· All for one

The UML started out as collaboration among three outstanding methodologists: Grady Booch (Boock'93), Ivar Jacobson (OOSE), and James Rumbaugh (OMT-2). At first Booch and Rumbaugh sought to unify their methods with the Unified Method v. 0.8 in 1995; a year later Jacobson joined them to collaborate on the slightly less ambitious task of unifying their modelling languages with UML 0.9.

The user community quickly recognized the advantages of a common modelling language that could be used to visualize, specify, construct and document the artefacts of a software system. They enthusiastically applied early drafts of the language to diverse domains ranging from finance and health to telecommunications and aerospace. Driven by strong user demand, the modelling tool vendors soon included UML support in their products.

· One for all

At the same time that UML was becoming a de facto industry standard, an international team of modelling experts assumed the responsibility to make the language a formal standard as well. The "UML Partners", representing a diverse mix of vendors and system integrators, began working with the three methodologists in 1996 to propose UML as the standard modelling language for the OMG. The Partners organized themselves into a software development team that followed a disciplined process. Since the process was based on an iterative and incremental development life cycle, the team produced frequent "builds" and draft releases of the specification.

The Partners tendered their initial UML proposal to the OMG (UML 1.0) in January 1997. After nine months of intensive improvements to the specification, they submitted their final proposal (UML 1.1) in September 1997, which the OMG officially adopted as its object-modelling standard in November 1997. UML 1.5 is the current specification adopted by the OMG, and in mid-2001, OMG members started work on a major upgrade to UML 2.0. Four separate RFPs - for UML Infrastructure, UML Superstructure, Object Constraint Language, and UML Diagram Interchange - keep the effort organized.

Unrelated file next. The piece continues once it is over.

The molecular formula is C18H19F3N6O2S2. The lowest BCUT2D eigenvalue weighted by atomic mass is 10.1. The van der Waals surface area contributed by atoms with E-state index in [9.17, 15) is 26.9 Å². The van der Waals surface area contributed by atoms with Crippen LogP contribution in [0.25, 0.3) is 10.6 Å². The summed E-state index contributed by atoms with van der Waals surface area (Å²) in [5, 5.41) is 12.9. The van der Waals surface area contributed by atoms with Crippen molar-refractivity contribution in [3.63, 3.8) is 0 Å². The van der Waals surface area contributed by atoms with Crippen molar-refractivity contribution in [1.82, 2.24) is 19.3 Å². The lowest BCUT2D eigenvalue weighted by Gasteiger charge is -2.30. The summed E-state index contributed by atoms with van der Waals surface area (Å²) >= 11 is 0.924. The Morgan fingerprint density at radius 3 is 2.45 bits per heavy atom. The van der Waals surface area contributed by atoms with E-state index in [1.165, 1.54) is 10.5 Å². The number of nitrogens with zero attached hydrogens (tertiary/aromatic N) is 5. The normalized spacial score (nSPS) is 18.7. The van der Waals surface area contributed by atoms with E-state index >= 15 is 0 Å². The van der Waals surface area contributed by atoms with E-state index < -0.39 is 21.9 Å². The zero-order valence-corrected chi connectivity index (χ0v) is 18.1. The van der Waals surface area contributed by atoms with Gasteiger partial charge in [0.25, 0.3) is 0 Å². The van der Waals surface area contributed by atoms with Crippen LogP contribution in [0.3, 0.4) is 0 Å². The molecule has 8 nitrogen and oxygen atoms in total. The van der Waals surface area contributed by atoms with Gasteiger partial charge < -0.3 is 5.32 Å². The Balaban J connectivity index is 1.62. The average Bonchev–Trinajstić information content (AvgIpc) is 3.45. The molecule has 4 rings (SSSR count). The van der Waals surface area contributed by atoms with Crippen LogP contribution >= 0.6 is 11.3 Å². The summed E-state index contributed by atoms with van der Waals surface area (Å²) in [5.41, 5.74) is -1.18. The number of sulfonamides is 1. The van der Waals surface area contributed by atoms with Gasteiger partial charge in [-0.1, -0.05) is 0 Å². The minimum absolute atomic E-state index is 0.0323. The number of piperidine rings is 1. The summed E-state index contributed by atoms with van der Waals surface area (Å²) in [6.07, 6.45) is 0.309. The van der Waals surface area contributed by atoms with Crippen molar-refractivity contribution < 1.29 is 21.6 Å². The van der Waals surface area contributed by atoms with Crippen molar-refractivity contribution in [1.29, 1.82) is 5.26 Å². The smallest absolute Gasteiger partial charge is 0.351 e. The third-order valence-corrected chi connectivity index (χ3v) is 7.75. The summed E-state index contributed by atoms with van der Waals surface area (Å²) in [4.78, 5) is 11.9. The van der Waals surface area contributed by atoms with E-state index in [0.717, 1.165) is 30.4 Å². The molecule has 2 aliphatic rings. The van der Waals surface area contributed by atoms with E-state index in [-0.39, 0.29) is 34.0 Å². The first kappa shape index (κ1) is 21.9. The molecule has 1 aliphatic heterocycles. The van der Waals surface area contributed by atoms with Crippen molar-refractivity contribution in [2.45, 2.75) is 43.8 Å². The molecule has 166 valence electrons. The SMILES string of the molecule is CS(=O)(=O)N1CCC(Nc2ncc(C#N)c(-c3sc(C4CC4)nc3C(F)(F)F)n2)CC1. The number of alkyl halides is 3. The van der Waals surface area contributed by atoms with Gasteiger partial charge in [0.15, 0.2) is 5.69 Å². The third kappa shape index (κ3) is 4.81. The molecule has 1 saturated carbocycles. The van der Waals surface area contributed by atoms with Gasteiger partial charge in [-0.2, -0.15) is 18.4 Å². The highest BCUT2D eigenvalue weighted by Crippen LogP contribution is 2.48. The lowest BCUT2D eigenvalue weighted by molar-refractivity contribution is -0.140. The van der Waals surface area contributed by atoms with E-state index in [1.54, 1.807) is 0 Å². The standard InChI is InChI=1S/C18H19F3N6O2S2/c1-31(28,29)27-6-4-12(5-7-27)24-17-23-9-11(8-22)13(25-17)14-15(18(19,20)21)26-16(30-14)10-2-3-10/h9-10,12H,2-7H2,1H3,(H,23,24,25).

The OMG defines object management as software development that models the real world through representation of "objects." These objects are the encapsulation of the attributes, relationships and methods of software identifiable program components. A key benefit of an object-oriented system is its ability to expand in functionality by extending existing components and adding new objects to the system. Object management results in faster application development, easier maintenance, enormous scalability and reusable software.

OMG members are preparing to standardize a Human-Usable Textual Notation (HUTN) for UML models, or at least those that fit into the Enterprise Distributed Object Computing (EDOC) UML Profile.

· (Almost) Ten Years Later

UML defines twelve types of diagrams, divided into three categories:
§ Structural Diagrams represent static application structure and include the Class Diagram, Object Diagram, Component Diagram, and Deployment Diagram.

§ Behavior Diagrams represent different aspects of the application's dynamic behavior and include the Use Case Diagram (used by some methodologies during requirements gathering); Sequence Diagram, Activity Diagram, Collaboration Diagram, and Statechart Diagram.